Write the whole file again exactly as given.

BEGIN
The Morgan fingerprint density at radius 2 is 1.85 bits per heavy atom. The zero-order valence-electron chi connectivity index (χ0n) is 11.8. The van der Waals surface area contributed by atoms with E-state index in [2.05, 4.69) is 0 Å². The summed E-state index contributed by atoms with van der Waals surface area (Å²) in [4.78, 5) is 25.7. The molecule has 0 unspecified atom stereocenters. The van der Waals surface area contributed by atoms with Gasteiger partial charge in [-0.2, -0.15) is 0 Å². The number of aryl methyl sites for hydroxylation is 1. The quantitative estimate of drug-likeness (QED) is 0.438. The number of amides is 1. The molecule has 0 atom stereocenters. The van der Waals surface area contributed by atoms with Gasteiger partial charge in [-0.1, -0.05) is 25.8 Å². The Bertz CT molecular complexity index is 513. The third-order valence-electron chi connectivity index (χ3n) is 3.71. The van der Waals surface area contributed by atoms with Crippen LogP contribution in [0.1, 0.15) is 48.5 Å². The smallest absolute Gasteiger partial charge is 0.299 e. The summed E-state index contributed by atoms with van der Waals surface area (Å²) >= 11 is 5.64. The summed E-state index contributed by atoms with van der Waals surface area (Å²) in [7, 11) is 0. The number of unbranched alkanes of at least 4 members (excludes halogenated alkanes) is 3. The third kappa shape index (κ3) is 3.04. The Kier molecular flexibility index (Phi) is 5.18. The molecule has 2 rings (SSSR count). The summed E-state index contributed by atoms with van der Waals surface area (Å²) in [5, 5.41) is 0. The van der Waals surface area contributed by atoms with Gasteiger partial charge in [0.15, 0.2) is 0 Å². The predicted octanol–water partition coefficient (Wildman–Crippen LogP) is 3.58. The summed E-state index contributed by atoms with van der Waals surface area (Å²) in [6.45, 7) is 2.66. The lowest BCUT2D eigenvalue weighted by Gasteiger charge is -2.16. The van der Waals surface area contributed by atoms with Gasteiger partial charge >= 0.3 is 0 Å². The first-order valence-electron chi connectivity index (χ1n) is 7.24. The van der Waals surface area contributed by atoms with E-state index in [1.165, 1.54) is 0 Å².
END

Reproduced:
The Morgan fingerprint density at radius 2 is 1.85 bits per heavy atom. The zero-order valence-electron chi connectivity index (χ0n) is 11.8. The van der Waals surface area contributed by atoms with E-state index in [2.05, 4.69) is 0 Å². The summed E-state index contributed by atoms with van der Waals surface area (Å²) in [4.78, 5) is 25.7. The molecule has 0 unspecified atom stereocenters. The van der Waals surface area contributed by atoms with Gasteiger partial charge in [-0.2, -0.15) is 0 Å². The number of aryl methyl sites for hydroxylation is 1. The quantitative estimate of drug-likeness (QED) is 0.438. The number of amides is 1. The molecule has 0 atom stereocenters. The van der Waals surface area contributed by atoms with Gasteiger partial charge in [-0.1, -0.05) is 25.8 Å². The Bertz CT molecular complexity index is 513. The third-order valence-electron chi connectivity index (χ3n) is 3.71. The van der Waals surface area contributed by atoms with Crippen LogP contribution in [0.1, 0.15) is 48.5 Å². The smallest absolute Gasteiger partial charge is 0.299 e. The summed E-state index contributed by atoms with van der Waals surface area (Å²) >= 11 is 5.64. The summed E-state index contributed by atoms with van der Waals surface area (Å²) in [7, 11) is 0. The number of unbranched alkanes of at least 4 members (excludes halogenated alkanes) is 3. The third kappa shape index (κ3) is 3.04. The Kier molecular flexibility index (Phi) is 5.18. The molecule has 2 rings (SSSR count). The summed E-state index contributed by atoms with van der Waals surface area (Å²) in [5, 5.41) is 0. The van der Waals surface area contributed by atoms with Gasteiger partial charge in [0.15, 0.2) is 0 Å². The predicted octanol–water partition coefficient (Wildman–Crippen LogP) is 3.58. The summed E-state index contributed by atoms with van der Waals surface area (Å²) in [6.45, 7) is 2.66. The lowest BCUT2D eigenvalue weighted by Gasteiger charge is -2.16. The van der Waals surface area contributed by atoms with Gasteiger partial charge >= 0.3 is 0 Å². The first-order valence-electron chi connectivity index (χ1n) is 7.24. The van der Waals surface area contributed by atoms with E-state index in [1.165, 1.54) is 0 Å².